BEIJING — Factory workers across China are staging sit-ins demanding unpaid wages for “blood and sweat.” Taxi drivers are surrounding government offices to call for better treatment. Construction workers are threatening to jump from buildings if they don’t get paid.

With economic growth in China weakening to its slowest pace in nearly three decades, thousands of Chinese workers are holding small-scale protests and strikes to fight efforts by businesses to withhold compensation and cut hours. The authorities have responded with a sustained campaign to rein in the protests, and most recently detained several prominent activists in the southern city of Shenzhen late last month.

Such protests are a glaring example of the challenges the sharp economic slowdown poses to China’s top leader, Xi Jinping, who has aggressively promoted the “Chinese dream,” his signature vision of greater wealth and a fairer society.

As Chinese families gather this week to celebrate the Lunar New Year, the most important holiday of the year in China, many workers say they are struggling to pay basic expenses like food and rent.

As economic forecasts have turned more sober, Mr. Xi has sought to defuse tensions by urging companies to pay salaries for low-income workers on time. The State Council, China’s cabinet, says it wants to eliminate wage arrears by next year.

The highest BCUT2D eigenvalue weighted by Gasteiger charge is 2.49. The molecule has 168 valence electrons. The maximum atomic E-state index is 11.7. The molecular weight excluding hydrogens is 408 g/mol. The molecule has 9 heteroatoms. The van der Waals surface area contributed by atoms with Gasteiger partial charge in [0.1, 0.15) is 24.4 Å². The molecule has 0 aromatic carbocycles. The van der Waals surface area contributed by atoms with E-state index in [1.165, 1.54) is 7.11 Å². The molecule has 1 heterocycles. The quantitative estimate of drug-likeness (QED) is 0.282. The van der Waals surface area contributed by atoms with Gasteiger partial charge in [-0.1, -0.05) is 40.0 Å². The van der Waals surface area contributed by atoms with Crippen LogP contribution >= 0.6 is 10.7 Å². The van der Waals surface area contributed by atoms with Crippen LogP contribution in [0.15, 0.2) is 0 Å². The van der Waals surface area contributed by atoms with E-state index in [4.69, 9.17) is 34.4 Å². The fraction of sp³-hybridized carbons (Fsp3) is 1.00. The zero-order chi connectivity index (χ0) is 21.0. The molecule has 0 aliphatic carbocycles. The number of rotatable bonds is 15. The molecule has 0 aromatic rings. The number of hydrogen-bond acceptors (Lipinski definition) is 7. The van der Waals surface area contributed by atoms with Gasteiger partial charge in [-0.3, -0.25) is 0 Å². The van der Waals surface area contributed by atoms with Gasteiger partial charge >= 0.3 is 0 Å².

Labor protests in China are common, and to avoid protracted conflicts, local officials often put pressure on businesses to settle disputes. But companies may be more unwilling — or unable — to do so now as they struggle to find money.

Mr. Xi has expanded the party’s oversight of the All-China Federation of Trade Unions, the party-controlled organ that is supposed to mediate disputes for its more than 300 million members but often sides with management. He has also dismantled nonprofit labor advocacy groups, which in the past provided advice to workers and helped with collective bargaining.

In a crackdown in Shenzhen in late January, the authorities detained five veteran labor rights advocates and accused them of “disturbing public order,” a vague charge the party often uses against its critics.

Now, with no independent unions, courts or news outlets to turn to, some workers are resorting to extreme measures to settle disputes.

Wang Xiao, 33, a construction worker, grew tired of lobbying his bosses for more than $2,000 in unpaid wages for a project in the eastern province of Shandong. So last week he turned to social media, threatening to jump off the headquarters of the company overseeing the project.

“If I get to the roof of the building and make a scene, then the money will be given to me more quickly,” he said in an interview. (Mr. Wang did not carry out his threat.)